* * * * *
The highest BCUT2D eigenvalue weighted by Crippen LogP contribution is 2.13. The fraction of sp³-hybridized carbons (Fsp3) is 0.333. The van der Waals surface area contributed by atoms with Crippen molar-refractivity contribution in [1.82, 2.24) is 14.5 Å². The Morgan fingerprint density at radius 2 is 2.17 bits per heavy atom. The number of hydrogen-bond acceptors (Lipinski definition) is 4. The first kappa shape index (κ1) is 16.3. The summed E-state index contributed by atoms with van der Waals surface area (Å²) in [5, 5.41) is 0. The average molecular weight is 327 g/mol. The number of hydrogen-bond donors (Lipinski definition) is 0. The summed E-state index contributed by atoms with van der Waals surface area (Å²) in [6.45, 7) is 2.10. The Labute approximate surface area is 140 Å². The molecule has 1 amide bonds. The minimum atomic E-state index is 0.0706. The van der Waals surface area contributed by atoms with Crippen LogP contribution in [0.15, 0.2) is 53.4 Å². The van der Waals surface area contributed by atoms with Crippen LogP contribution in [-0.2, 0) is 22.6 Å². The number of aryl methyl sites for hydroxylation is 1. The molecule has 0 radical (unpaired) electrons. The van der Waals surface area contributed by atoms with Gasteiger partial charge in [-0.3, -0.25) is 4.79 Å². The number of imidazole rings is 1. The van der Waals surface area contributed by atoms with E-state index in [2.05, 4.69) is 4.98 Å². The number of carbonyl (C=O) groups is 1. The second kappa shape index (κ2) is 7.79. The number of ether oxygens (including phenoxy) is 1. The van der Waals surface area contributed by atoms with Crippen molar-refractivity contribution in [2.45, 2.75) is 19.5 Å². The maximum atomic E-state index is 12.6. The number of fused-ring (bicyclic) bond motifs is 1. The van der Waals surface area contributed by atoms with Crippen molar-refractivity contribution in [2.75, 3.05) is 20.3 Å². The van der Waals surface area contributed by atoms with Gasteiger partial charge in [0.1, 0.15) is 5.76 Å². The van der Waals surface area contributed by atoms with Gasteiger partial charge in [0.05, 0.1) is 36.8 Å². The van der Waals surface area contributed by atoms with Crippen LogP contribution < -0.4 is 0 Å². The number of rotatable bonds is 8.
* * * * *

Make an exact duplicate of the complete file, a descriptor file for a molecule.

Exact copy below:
The highest BCUT2D eigenvalue weighted by Crippen LogP contribution is 2.13. The fraction of sp³-hybridized carbons (Fsp3) is 0.333. The van der Waals surface area contributed by atoms with Crippen molar-refractivity contribution in [1.82, 2.24) is 14.5 Å². The Morgan fingerprint density at radius 2 is 2.17 bits per heavy atom. The number of hydrogen-bond acceptors (Lipinski definition) is 4. The first kappa shape index (κ1) is 16.3. The summed E-state index contributed by atoms with van der Waals surface area (Å²) in [5, 5.41) is 0. The average molecular weight is 327 g/mol. The number of hydrogen-bond donors (Lipinski definition) is 0. The summed E-state index contributed by atoms with van der Waals surface area (Å²) in [6.45, 7) is 2.10. The Labute approximate surface area is 140 Å². The molecule has 1 amide bonds. The minimum atomic E-state index is 0.0706. The van der Waals surface area contributed by atoms with Crippen LogP contribution in [0.15, 0.2) is 53.4 Å². The van der Waals surface area contributed by atoms with Crippen LogP contribution in [-0.2, 0) is 22.6 Å². The number of aryl methyl sites for hydroxylation is 1. The molecule has 0 radical (unpaired) electrons. The van der Waals surface area contributed by atoms with Gasteiger partial charge in [-0.3, -0.25) is 4.79 Å². The number of imidazole rings is 1. The van der Waals surface area contributed by atoms with E-state index in [2.05, 4.69) is 4.98 Å². The number of carbonyl (C=O) groups is 1. The second kappa shape index (κ2) is 7.79. The number of ether oxygens (including phenoxy) is 1. The van der Waals surface area contributed by atoms with Crippen molar-refractivity contribution in [2.45, 2.75) is 19.5 Å². The maximum atomic E-state index is 12.6. The number of fused-ring (bicyclic) bond motifs is 1. The van der Waals surface area contributed by atoms with Crippen molar-refractivity contribution in [2.75, 3.05) is 20.3 Å². The van der Waals surface area contributed by atoms with Gasteiger partial charge in [0.1, 0.15) is 5.76 Å². The van der Waals surface area contributed by atoms with Gasteiger partial charge in [0.05, 0.1) is 36.8 Å². The van der Waals surface area contributed by atoms with Crippen LogP contribution < -0.4 is 0 Å². The number of rotatable bonds is 8.